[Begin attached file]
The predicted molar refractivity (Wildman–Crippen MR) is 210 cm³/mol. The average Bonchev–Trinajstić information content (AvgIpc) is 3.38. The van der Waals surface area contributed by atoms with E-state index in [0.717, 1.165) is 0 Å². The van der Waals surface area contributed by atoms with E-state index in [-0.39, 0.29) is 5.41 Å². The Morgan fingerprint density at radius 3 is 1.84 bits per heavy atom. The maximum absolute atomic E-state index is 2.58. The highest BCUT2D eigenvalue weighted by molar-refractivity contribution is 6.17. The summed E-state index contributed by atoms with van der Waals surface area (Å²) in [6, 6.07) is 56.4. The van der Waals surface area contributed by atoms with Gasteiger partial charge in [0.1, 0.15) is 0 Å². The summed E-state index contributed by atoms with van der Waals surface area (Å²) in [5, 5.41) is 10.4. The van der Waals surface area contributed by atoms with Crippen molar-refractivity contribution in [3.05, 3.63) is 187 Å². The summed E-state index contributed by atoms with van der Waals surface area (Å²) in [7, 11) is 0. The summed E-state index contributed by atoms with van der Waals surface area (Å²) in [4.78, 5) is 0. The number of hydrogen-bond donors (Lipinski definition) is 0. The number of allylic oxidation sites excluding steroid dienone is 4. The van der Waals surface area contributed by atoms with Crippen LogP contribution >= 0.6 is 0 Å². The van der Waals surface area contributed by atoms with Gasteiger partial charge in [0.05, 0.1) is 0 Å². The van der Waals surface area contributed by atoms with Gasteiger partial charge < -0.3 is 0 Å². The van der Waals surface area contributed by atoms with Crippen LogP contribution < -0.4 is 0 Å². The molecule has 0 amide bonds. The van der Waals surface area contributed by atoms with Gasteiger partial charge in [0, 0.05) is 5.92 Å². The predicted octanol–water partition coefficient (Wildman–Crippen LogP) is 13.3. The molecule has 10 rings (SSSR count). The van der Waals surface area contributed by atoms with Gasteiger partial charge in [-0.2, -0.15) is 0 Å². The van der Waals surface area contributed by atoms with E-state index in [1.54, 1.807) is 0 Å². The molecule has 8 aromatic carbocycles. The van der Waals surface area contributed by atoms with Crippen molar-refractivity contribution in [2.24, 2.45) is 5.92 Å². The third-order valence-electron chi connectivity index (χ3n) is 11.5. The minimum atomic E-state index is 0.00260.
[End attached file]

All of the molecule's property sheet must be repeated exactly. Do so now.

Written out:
The predicted molar refractivity (Wildman–Crippen MR) is 210 cm³/mol. The average Bonchev–Trinajstić information content (AvgIpc) is 3.38. The van der Waals surface area contributed by atoms with E-state index in [0.717, 1.165) is 0 Å². The van der Waals surface area contributed by atoms with E-state index in [-0.39, 0.29) is 5.41 Å². The Morgan fingerprint density at radius 3 is 1.84 bits per heavy atom. The maximum absolute atomic E-state index is 2.58. The highest BCUT2D eigenvalue weighted by molar-refractivity contribution is 6.17. The summed E-state index contributed by atoms with van der Waals surface area (Å²) in [6, 6.07) is 56.4. The van der Waals surface area contributed by atoms with Gasteiger partial charge in [0.1, 0.15) is 0 Å². The summed E-state index contributed by atoms with van der Waals surface area (Å²) in [5, 5.41) is 10.4. The van der Waals surface area contributed by atoms with Crippen molar-refractivity contribution in [3.05, 3.63) is 187 Å². The summed E-state index contributed by atoms with van der Waals surface area (Å²) in [7, 11) is 0. The summed E-state index contributed by atoms with van der Waals surface area (Å²) in [4.78, 5) is 0. The number of hydrogen-bond donors (Lipinski definition) is 0. The number of allylic oxidation sites excluding steroid dienone is 4. The van der Waals surface area contributed by atoms with Crippen LogP contribution >= 0.6 is 0 Å². The van der Waals surface area contributed by atoms with Gasteiger partial charge in [0.05, 0.1) is 0 Å². The van der Waals surface area contributed by atoms with Gasteiger partial charge < -0.3 is 0 Å². The van der Waals surface area contributed by atoms with Crippen LogP contribution < -0.4 is 0 Å². The molecule has 0 amide bonds. The van der Waals surface area contributed by atoms with Gasteiger partial charge in [0, 0.05) is 5.92 Å². The predicted octanol–water partition coefficient (Wildman–Crippen LogP) is 13.3. The molecule has 10 rings (SSSR count). The van der Waals surface area contributed by atoms with Gasteiger partial charge in [-0.2, -0.15) is 0 Å². The van der Waals surface area contributed by atoms with E-state index in [1.54, 1.807) is 0 Å². The molecule has 8 aromatic carbocycles. The van der Waals surface area contributed by atoms with Crippen molar-refractivity contribution in [2.24, 2.45) is 5.92 Å². The third-order valence-electron chi connectivity index (χ3n) is 11.5. The minimum atomic E-state index is 0.00260.